a, Opinion

Neither open, nor a forum

Voltaire, one of history’s finest satirists, once famously quipped that the Holy Roman Empire was “Neither holy, nor Roman, nor an empire.” It would be fitting to make a similar kind of observation about Dean Manfredi’s “Open Forum.”

With only around 30 people actually attending the first meeting—many of whom were there just to report on it—it seems more apt to call the event a seminar, or a conference at best. This may sound facetious, but my point is pressed home by Dean Manfredi himself. In an interview with the McGill Reporter, he described his chairmanship of the event as “similar to teaching a class,” and that it was, “my chance to actually go back to being a professor.” He even went so far as to declare that he “hope[s] to lead the discussion.” What could possibly sound more like a seminar?

And to claim that Dean Manfredi’s seminar—as it now should be called—was at least an open one is equally misleading. The first meeting was “open” at 4:00 on Thursday afternoon, March 1. Not only is this one of the busiest parts of many students’ weekly schedules (Thursday afternoon classes are some of the most popular courses), it is also scheduled right in the heart of the midterm exam period. Admittedly, there will be three more of Dean Manfredi’s seminars to participate in. But these are at equally inconvenient stages of the semester, dangerously close to essay deadlines and final exams (March 12, 27 and April 4). Dean Manfredi’s seminars are therefore out of reach for many students.

Now here’s the rub: this schedule clash was not unavoidable. The Jutras report, the administration’s inquiry into the events of Nov. 10, recommended these student consultations back in mid-December last year—almost four months ago now. Why did the administration wait until such a busy time to stage Dean Manfredi’s seminars? And more worryingly, it is striking to point out that the Open Forum was meant to be the opportunity for students to have a say in what the university’s rules were going to be concerning their rights to free expression and peaceful protest; instead, the administration went ahead without any attempt at consultation, devising a provisional protocol which effectively allows the administration to break up any protest that “impedes the conduct of university activities.” In other words, the provisional protocol allows the administration to break up almost any protest.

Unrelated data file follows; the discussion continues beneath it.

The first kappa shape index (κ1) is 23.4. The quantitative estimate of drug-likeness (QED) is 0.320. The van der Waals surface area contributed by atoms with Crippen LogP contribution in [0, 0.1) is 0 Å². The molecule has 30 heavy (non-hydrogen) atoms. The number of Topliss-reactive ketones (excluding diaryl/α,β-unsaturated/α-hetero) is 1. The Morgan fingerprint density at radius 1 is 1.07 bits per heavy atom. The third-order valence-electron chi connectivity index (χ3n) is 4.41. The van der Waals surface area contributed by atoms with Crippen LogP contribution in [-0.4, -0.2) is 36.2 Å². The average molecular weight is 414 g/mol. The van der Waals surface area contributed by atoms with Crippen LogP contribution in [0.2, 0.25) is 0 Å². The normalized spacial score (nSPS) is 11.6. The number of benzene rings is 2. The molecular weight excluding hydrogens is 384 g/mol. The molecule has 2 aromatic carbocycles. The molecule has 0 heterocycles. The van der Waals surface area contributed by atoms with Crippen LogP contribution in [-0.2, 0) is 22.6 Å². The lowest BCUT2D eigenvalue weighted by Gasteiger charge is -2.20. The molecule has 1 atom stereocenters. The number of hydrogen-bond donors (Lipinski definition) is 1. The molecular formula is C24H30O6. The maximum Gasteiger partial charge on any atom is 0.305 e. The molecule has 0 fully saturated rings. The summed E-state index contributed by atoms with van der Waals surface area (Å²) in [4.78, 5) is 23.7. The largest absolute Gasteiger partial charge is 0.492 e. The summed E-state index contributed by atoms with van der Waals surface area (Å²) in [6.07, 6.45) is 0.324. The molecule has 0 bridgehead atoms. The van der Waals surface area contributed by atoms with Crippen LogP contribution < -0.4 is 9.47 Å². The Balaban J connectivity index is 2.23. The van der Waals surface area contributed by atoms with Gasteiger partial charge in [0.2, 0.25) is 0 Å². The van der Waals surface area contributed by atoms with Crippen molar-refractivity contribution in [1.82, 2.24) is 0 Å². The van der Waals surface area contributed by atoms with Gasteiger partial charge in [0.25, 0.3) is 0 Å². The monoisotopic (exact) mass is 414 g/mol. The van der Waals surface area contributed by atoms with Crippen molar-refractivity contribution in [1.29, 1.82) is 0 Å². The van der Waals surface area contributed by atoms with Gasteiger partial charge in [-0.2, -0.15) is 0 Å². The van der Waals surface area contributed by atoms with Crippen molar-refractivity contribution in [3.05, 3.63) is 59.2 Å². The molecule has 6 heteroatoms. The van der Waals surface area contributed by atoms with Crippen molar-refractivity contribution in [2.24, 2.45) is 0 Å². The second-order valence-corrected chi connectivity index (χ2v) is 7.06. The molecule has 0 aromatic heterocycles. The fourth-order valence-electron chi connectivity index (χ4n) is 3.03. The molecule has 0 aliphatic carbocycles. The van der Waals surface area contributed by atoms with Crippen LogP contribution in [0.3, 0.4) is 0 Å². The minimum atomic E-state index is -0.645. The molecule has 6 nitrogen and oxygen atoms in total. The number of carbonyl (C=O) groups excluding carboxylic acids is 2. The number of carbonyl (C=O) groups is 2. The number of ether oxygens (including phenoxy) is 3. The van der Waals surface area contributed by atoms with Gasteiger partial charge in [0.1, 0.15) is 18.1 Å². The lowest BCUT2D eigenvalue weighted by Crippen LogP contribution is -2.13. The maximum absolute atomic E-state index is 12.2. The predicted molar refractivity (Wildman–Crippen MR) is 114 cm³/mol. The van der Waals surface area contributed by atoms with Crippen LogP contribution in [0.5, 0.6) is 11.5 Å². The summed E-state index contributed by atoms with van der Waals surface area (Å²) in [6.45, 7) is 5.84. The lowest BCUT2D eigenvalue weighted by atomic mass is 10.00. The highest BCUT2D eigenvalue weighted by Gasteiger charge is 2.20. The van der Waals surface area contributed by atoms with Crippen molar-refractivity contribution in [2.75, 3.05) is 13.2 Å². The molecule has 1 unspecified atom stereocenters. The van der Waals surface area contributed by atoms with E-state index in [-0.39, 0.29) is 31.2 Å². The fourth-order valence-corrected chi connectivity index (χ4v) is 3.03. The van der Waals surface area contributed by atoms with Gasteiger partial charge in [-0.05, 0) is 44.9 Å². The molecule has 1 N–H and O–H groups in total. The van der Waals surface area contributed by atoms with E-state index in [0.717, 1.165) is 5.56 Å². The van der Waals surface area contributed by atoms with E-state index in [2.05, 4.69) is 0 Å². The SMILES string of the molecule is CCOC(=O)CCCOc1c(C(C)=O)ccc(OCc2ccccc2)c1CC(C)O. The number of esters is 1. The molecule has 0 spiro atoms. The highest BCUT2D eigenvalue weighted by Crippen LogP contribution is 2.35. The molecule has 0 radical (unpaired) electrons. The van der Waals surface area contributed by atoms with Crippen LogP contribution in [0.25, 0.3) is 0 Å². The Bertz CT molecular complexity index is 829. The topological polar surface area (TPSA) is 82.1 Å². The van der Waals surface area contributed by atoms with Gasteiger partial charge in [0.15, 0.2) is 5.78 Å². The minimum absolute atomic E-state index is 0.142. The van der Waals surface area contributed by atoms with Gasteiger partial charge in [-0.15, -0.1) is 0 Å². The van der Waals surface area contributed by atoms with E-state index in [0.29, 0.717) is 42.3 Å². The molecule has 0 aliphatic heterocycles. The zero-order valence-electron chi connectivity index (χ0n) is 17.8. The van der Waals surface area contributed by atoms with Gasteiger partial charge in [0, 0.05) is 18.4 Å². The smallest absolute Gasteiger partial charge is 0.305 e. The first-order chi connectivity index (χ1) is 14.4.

It is consequently no mystery why there was such a low attendance at Dean Manfredi’s closed seminar: there was simply no incentive. The provisional protocol will stay in effect for the rest of the year. It may be debated, certainly, but the only chance of it changing is when Manfredi eventually publishes his report in several months’ time (next Oct 8). 

It would therefore not be too much of an exaggeration to say that even the blindly optimistic Dr. Pangloss, Voltaire’s most farcical of characters, would express a certain degree of skepticism about anyone attempting, with a straight face, to call Dean Manfredi’s seminar an “Open Forum.”

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